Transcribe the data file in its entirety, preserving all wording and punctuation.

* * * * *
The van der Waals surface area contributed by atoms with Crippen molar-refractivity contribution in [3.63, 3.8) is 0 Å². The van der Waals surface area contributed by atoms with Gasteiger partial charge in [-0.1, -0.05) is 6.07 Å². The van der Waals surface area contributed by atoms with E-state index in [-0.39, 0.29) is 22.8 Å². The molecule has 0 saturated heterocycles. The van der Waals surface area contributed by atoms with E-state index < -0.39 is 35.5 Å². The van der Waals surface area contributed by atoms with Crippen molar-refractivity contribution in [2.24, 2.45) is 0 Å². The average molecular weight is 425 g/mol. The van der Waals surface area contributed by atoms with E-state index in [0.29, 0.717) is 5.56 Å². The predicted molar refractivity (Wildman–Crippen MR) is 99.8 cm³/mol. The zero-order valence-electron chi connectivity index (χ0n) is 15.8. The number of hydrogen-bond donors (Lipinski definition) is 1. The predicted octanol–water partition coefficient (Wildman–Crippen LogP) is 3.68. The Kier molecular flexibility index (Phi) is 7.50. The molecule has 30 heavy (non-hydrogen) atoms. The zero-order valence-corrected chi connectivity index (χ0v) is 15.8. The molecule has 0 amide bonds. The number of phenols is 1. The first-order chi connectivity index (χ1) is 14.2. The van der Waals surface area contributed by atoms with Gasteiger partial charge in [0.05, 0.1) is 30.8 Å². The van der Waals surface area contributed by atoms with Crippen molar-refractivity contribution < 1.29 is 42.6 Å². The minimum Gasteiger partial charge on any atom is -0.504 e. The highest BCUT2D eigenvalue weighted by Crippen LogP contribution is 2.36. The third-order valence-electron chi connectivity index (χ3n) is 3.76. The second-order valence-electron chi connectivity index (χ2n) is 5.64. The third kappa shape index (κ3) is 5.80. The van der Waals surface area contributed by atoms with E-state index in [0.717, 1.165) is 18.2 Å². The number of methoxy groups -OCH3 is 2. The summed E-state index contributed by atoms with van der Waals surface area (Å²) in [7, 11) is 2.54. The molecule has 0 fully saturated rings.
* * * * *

The van der Waals surface area contributed by atoms with Crippen molar-refractivity contribution in [3.63, 3.8) is 0 Å². The van der Waals surface area contributed by atoms with Gasteiger partial charge in [-0.1, -0.05) is 6.07 Å². The van der Waals surface area contributed by atoms with E-state index in [-0.39, 0.29) is 22.8 Å². The molecule has 0 saturated heterocycles. The van der Waals surface area contributed by atoms with E-state index < -0.39 is 35.5 Å². The van der Waals surface area contributed by atoms with Crippen molar-refractivity contribution in [2.24, 2.45) is 0 Å². The average molecular weight is 425 g/mol. The van der Waals surface area contributed by atoms with E-state index in [0.29, 0.717) is 5.56 Å². The predicted molar refractivity (Wildman–Crippen MR) is 99.8 cm³/mol. The zero-order valence-electron chi connectivity index (χ0n) is 15.8. The number of hydrogen-bond donors (Lipinski definition) is 1. The predicted octanol–water partition coefficient (Wildman–Crippen LogP) is 3.68. The Kier molecular flexibility index (Phi) is 7.50. The molecule has 30 heavy (non-hydrogen) atoms. The zero-order valence-corrected chi connectivity index (χ0v) is 15.8. The molecule has 0 amide bonds. The number of phenols is 1. The first-order chi connectivity index (χ1) is 14.2. The van der Waals surface area contributed by atoms with Gasteiger partial charge in [0.05, 0.1) is 30.8 Å². The van der Waals surface area contributed by atoms with Crippen molar-refractivity contribution < 1.29 is 42.6 Å². The minimum Gasteiger partial charge on any atom is -0.504 e. The highest BCUT2D eigenvalue weighted by Crippen LogP contribution is 2.36. The third-order valence-electron chi connectivity index (χ3n) is 3.76. The second-order valence-electron chi connectivity index (χ2n) is 5.64. The third kappa shape index (κ3) is 5.80. The van der Waals surface area contributed by atoms with E-state index in [0.717, 1.165) is 18.2 Å². The number of methoxy groups -OCH3 is 2. The summed E-state index contributed by atoms with van der Waals surface area (Å²) in [7, 11) is 2.54. The molecule has 0 fully saturated rings.